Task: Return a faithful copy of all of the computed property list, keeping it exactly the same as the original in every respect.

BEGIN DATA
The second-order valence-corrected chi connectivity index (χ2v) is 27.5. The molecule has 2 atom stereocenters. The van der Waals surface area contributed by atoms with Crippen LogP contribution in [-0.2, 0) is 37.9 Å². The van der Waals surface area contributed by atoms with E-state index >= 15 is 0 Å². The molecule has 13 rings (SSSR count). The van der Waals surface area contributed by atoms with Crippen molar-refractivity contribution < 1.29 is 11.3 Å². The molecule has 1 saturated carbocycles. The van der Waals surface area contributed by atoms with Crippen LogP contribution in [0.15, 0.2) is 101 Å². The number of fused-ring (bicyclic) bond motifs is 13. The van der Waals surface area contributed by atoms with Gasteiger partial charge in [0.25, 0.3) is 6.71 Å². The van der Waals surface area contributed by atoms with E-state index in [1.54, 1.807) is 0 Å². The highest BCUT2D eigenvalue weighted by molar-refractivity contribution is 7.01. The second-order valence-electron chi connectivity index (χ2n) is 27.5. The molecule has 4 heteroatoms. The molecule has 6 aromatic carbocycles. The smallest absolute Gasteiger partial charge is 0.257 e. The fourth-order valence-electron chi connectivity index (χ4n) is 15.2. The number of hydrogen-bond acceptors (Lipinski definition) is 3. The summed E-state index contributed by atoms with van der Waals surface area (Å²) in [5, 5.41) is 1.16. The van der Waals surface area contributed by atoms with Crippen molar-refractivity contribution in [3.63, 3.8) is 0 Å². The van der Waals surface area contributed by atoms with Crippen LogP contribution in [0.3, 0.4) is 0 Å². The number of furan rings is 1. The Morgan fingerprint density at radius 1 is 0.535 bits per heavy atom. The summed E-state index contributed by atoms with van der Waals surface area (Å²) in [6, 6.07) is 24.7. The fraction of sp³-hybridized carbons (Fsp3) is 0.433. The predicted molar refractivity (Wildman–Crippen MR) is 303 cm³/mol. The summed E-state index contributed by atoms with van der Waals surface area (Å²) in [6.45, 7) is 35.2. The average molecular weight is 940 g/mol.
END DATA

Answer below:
The second-order valence-corrected chi connectivity index (χ2v) is 27.5. The molecule has 2 atom stereocenters. The van der Waals surface area contributed by atoms with Crippen LogP contribution in [-0.2, 0) is 37.9 Å². The van der Waals surface area contributed by atoms with E-state index >= 15 is 0 Å². The molecule has 13 rings (SSSR count). The van der Waals surface area contributed by atoms with Crippen molar-refractivity contribution < 1.29 is 11.3 Å². The molecule has 1 saturated carbocycles. The van der Waals surface area contributed by atoms with Crippen LogP contribution in [0.15, 0.2) is 101 Å². The number of fused-ring (bicyclic) bond motifs is 13. The van der Waals surface area contributed by atoms with Gasteiger partial charge in [0.25, 0.3) is 6.71 Å². The van der Waals surface area contributed by atoms with E-state index in [1.54, 1.807) is 0 Å². The highest BCUT2D eigenvalue weighted by molar-refractivity contribution is 7.01. The second-order valence-electron chi connectivity index (χ2n) is 27.5. The molecule has 4 heteroatoms. The molecule has 6 aromatic carbocycles. The smallest absolute Gasteiger partial charge is 0.257 e. The fourth-order valence-electron chi connectivity index (χ4n) is 15.2. The number of hydrogen-bond acceptors (Lipinski definition) is 3. The summed E-state index contributed by atoms with van der Waals surface area (Å²) in [5, 5.41) is 1.16. The van der Waals surface area contributed by atoms with Crippen molar-refractivity contribution in [3.63, 3.8) is 0 Å². The van der Waals surface area contributed by atoms with Crippen LogP contribution in [0.3, 0.4) is 0 Å². The number of furan rings is 1. The Morgan fingerprint density at radius 1 is 0.535 bits per heavy atom. The summed E-state index contributed by atoms with van der Waals surface area (Å²) in [6, 6.07) is 24.7. The fraction of sp³-hybridized carbons (Fsp3) is 0.433. The predicted molar refractivity (Wildman–Crippen MR) is 303 cm³/mol. The summed E-state index contributed by atoms with van der Waals surface area (Å²) in [6.45, 7) is 35.2. The average molecular weight is 940 g/mol.